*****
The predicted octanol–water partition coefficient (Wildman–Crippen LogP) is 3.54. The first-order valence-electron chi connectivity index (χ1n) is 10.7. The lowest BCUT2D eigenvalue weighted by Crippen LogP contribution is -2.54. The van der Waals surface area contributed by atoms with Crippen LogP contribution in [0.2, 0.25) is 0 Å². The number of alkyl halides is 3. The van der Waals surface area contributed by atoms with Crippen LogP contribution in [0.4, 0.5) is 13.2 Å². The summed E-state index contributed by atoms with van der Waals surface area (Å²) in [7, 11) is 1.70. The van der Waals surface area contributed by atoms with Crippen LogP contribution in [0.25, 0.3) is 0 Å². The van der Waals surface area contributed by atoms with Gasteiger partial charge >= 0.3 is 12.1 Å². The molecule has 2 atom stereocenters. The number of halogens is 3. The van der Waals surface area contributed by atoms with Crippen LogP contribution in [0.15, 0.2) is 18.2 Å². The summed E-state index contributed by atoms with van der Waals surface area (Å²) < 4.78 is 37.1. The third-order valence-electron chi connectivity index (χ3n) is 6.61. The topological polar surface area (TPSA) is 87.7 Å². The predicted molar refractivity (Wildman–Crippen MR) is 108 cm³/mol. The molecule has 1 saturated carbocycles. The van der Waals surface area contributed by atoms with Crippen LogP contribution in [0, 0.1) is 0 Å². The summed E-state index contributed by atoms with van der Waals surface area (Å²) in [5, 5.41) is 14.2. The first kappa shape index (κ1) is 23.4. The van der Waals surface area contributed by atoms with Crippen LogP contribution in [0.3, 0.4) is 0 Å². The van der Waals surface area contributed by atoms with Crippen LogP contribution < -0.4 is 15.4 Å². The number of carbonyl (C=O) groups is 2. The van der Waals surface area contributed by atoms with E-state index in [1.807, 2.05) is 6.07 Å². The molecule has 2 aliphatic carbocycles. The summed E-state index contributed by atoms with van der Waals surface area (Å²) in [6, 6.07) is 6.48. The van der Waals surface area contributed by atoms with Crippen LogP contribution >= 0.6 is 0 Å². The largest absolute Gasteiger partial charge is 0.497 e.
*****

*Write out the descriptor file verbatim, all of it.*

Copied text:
The predicted octanol–water partition coefficient (Wildman–Crippen LogP) is 3.54. The first-order valence-electron chi connectivity index (χ1n) is 10.7. The lowest BCUT2D eigenvalue weighted by Crippen LogP contribution is -2.54. The van der Waals surface area contributed by atoms with Crippen LogP contribution in [0.2, 0.25) is 0 Å². The number of alkyl halides is 3. The van der Waals surface area contributed by atoms with Crippen LogP contribution in [0.4, 0.5) is 13.2 Å². The summed E-state index contributed by atoms with van der Waals surface area (Å²) in [7, 11) is 1.70. The van der Waals surface area contributed by atoms with Crippen LogP contribution in [0.25, 0.3) is 0 Å². The van der Waals surface area contributed by atoms with Gasteiger partial charge >= 0.3 is 12.1 Å². The molecule has 2 atom stereocenters. The number of halogens is 3. The van der Waals surface area contributed by atoms with Crippen LogP contribution in [0.15, 0.2) is 18.2 Å². The summed E-state index contributed by atoms with van der Waals surface area (Å²) < 4.78 is 37.1. The third-order valence-electron chi connectivity index (χ3n) is 6.61. The topological polar surface area (TPSA) is 87.7 Å². The predicted molar refractivity (Wildman–Crippen MR) is 108 cm³/mol. The molecule has 1 saturated carbocycles. The van der Waals surface area contributed by atoms with Crippen LogP contribution in [0, 0.1) is 0 Å². The summed E-state index contributed by atoms with van der Waals surface area (Å²) in [5, 5.41) is 14.2. The first kappa shape index (κ1) is 23.4. The van der Waals surface area contributed by atoms with Crippen LogP contribution in [0.3, 0.4) is 0 Å². The van der Waals surface area contributed by atoms with Crippen LogP contribution < -0.4 is 15.4 Å². The number of carbonyl (C=O) groups is 2. The van der Waals surface area contributed by atoms with E-state index in [1.807, 2.05) is 6.07 Å². The molecule has 2 aliphatic carbocycles. The summed E-state index contributed by atoms with van der Waals surface area (Å²) in [6, 6.07) is 6.48. The van der Waals surface area contributed by atoms with Crippen LogP contribution >= 0.6 is 0 Å². The largest absolute Gasteiger partial charge is 0.497 e.